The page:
NIU cultivates a dynamic and enriching environment for faculty looking to grow as professionals, but the College of Education believes there is always room for improvement.
“On our campus and so many other campuses, we are very intentional about professional development for teaching. We have resources on our campus in that regard,” says Chad McEvoy, chair of the Department of Kinesiology and Physical Education.
“We’re also very intentional about research development as, again, are many other universities,” McEvoy adds. “We’re not always as intentional when it comes to developing future leaders.”
The challenge is clear, he says.
“For our college and our university to be successful in the future, we need strong leaders and we need to develop future strong leaders who are going to be our future deans, associate deans, department chairs, program directors and other administrators on campus,” he says.
“But how do we prepare our faculty and others to not only fill these positions but to excel in these positions in the future? That’s a thought I’ve had in my head for a long time.”
Enter EdLEAD, the College of Education Leadership Education and Development Program.
Designed to invest in the intentional development of leadership skills for faculty who aspire to take on such positions, EdLEAD will present a series of professional development workshops through the spring and summer semesters of 2018.
Faculty in the program then will spend the 2018-19 academic year in hands-on leadership projects that provide practical experience.
Members of the first cohort:
- Mary Beth Henning, Department of Curriculum and Instruction
- Steve Howell, Department of Kinesiology and Physical Education
- Jim Ressler, Department of Kinesiology and Physical Education
- Kelly Summers, Department of Leadership, Educational Psychology and Foundations
- Stephen Tonks, Department of Leadership, Educational Psychology and Foundations
- Paul Wright, Department of Kinesiology and Physical Education
All will find “robust preparation to grow, learn, take on new opportunities and expand their careers in different ways,” says Laurie Elish-Piper, dean of the College of Education.
“Higher ed is facing a lot of challenges, and having highly qualified leaders who are ready to step in is critical to the health and wellbeing of any academic institution,” Elish-Piper says.
“We want to make sure we are investing in our faculty who aspire to take on leadership roles,” she adds. “We truly believe that professional development of leadership skills will not only enhance the contributions these people will make but also their experiences at NIU.”
McEvoy initiated early conversations with Elish-Piper and associate deans Bill Pitney and David Walker, discovering that they shared similar visions and approaches.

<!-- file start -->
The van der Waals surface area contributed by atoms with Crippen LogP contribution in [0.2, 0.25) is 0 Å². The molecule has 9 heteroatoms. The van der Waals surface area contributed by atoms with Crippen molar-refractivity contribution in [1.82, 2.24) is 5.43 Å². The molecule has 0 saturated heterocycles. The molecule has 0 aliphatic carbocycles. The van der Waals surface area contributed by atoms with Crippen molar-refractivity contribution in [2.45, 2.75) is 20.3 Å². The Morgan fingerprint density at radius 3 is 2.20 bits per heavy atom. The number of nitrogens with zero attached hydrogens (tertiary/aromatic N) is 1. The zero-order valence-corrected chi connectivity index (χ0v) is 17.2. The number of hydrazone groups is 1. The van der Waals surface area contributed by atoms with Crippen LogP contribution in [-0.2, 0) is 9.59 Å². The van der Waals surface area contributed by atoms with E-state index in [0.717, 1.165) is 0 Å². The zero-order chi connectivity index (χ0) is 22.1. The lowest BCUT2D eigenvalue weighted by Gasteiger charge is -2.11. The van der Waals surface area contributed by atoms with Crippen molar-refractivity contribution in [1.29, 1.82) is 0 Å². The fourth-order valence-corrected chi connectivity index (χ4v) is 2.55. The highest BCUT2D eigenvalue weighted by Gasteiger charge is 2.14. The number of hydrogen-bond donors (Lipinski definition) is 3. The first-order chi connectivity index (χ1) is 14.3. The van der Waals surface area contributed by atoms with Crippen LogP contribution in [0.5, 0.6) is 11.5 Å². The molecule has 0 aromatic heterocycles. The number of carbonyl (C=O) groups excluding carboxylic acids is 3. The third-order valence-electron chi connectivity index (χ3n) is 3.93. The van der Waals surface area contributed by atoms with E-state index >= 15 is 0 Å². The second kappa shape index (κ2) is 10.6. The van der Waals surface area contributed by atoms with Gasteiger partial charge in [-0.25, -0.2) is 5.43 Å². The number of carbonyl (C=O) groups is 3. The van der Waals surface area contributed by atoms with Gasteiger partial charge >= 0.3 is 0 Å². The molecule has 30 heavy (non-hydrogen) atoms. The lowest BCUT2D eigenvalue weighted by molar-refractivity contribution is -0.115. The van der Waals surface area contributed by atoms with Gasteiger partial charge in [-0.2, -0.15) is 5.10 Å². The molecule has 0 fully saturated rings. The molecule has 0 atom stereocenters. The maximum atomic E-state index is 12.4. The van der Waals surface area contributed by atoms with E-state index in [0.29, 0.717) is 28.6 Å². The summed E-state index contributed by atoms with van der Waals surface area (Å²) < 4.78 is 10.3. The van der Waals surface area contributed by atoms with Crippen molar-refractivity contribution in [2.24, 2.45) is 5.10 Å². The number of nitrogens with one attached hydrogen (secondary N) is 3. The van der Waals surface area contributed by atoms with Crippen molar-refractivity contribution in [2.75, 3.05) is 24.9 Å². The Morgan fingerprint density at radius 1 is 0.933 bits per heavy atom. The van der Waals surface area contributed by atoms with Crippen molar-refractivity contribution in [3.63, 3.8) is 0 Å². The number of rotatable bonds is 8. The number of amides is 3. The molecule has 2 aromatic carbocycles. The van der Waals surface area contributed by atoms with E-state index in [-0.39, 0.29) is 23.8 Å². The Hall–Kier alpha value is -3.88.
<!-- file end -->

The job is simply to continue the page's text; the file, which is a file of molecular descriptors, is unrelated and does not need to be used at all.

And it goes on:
“Early in the fall semester, Dean Elish-Piper asked if I would be involved,” McEvoy says. “I’m excited to help build our emerging leaders in the college. I don’t know that any of us would claim to be expert leaders, per se, but we are people who are trying hard to lead the units that we oversee.”
Making the transition to leadership can occur naturally but not easily, he says, further justifying the EdLEAD model.
“We often look at our strong faculty members as strong in teaching, strong in scholarship and strong in the service area, and then we thrust those strong faculty into leadership roles,” McEvoy says.
“The skills and hard work that allowed them to become effective faculty members generally do translate to helping them excel in some of these leadership activities,” he says, “but we need to equip them with leadership training and development that will enable them to excel further.”
Pitney and Walker are confident that EdLEAD will accomplish just that.
“EdLEAD is a way to support and extend faculty leadership development, and I’m excited because it is an investment in our future,” says Pitney, associate dean of Research, Resources and Innovation.
“The program will raise awareness of critical and noteworthy issues facing higher education and its leaders locally and nationally,” he adds. “It will also explore ways to effectively lead during challenging times in higher education at multiple levels: department, college and university.”
Walker, associate dean for Academic Affairs, is eager to see college-faculty collaboration “to assist in developing future leaders in our own setting and also throughout NIU.”
“I really see this program as a unique set of opportunities to explore and develop, with the support of numerous leaders across campus, in areas such as budget, data use for decision-making, consensus building, communication or working with external constituents,” he says.
“We have a great group of six faculty participants,” he adds, “and we will all benefit from interacting and learning from each other.”